Dementia charity will launch its first charity shop in Rotherham

16 March 2017

Lost Chord, a charity dedicated to help people suffering with dementia, will launch its first charity shop in Rotherham.

Lost Chord started in 1999. Over the last 18 years, the charity has grown massively; from visiting 10 residential homes in Rotherham in 1999, to 140 homes throughout South Yorkshire. They also have homes in London, Cardiff, Coventry, London Bury St Edmonds and Ipswich that they visit on a regular monthly basis.

Helena Muller, Chief Executive and founder of Lost Chord said music has been proven to be at times the only thing that a person with dementia will respond to.

“It is absolutely heart-breaking sometimes when you are asking people’s name and you come across someone who will look at you blankly and say ‘I don’t know’. Can you imagine how heart-breaking it is for someone not even to remember their own name.

“We try and get the residents involved in singing and it is staggering how you get people who haven’t spoken in months suddenly start singing all the words to a familiar song.”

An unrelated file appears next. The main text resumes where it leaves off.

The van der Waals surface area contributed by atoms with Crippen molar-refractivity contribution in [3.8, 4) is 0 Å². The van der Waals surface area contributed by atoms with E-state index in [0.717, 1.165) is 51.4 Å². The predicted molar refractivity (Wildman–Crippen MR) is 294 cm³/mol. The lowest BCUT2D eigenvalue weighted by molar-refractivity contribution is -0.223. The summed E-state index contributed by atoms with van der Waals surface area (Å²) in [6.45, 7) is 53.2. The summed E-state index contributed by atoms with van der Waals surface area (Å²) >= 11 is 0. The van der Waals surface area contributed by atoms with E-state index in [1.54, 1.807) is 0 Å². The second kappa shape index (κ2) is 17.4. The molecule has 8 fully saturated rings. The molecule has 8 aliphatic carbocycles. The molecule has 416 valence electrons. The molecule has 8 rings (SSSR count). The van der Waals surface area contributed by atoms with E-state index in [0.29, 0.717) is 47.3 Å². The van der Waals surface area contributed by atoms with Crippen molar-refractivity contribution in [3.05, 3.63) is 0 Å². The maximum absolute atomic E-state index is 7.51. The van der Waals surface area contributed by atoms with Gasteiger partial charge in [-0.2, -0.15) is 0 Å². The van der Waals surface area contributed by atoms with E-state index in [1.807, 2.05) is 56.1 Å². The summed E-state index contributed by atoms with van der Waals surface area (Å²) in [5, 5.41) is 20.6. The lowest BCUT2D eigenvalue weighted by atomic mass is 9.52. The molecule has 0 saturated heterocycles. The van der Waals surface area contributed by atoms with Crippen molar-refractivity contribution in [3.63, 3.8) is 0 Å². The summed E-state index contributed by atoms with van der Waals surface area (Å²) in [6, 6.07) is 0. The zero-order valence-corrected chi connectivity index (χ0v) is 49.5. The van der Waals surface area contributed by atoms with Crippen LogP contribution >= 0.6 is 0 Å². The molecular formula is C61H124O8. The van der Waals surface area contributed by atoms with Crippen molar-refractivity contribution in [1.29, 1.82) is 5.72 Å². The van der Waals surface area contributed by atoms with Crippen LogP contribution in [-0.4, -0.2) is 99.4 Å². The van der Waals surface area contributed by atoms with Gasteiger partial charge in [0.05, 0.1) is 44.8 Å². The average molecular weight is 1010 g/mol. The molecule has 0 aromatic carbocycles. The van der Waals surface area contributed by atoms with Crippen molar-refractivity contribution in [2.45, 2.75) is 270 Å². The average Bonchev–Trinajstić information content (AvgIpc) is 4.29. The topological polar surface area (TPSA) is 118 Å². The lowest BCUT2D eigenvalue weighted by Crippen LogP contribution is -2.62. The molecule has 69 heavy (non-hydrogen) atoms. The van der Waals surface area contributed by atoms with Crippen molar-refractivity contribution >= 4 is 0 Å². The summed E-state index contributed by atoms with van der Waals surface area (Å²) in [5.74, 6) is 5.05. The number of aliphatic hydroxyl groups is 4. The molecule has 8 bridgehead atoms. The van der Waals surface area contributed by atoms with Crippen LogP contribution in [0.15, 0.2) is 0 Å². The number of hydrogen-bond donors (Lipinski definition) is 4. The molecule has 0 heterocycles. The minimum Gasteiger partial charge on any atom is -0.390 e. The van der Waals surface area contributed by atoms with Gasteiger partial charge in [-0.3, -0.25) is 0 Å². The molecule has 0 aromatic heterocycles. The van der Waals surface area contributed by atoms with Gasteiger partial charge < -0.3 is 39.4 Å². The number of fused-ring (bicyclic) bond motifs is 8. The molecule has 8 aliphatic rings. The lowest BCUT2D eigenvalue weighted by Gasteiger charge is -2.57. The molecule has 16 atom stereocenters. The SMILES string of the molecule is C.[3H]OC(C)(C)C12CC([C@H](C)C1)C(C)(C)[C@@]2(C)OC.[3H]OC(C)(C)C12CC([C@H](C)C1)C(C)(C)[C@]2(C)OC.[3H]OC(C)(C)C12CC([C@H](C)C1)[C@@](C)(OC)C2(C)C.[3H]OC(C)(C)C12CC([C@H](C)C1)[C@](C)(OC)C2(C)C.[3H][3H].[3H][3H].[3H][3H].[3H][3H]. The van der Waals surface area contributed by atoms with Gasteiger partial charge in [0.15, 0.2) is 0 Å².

The charity is going to open its first charity shop in the coming autumn, in the central of Rotherham.

The founder said: “We need people who can volunteer in the shop, we need people who are prepared to send goods to sell in the shop, we need people to go out and collect those goods, and we need a shop manager as well.

“We just like everybody to come and spend a little money there so we can raise funds for Lost Chord. “

The charity founder said it is desperately difficult to raise fund.

“Sometimes I feel I have got blissed on my knees from begging for money. We are trying to raise fund from as many different sources as possible.”

The charity has recently been shortlisted for an award of £50,000 by The People’s Project. The project shortlisted five charities within the South Yorkshire area.

“We are hoping that as many people as possible will be prepared to go online and vote for us. If we get the most number of votes, we stand to receive an award for £50,000.

“We need £250,000 every year to just to run the scheme as it stands. We would like to be able to extend. We would be able to reach out to more people struggling with dementia. We will only win it if people vote for us.”




Written by Ying Tung Lau

Inez Lau, year 2 Journalism student at The University of Sheffield.

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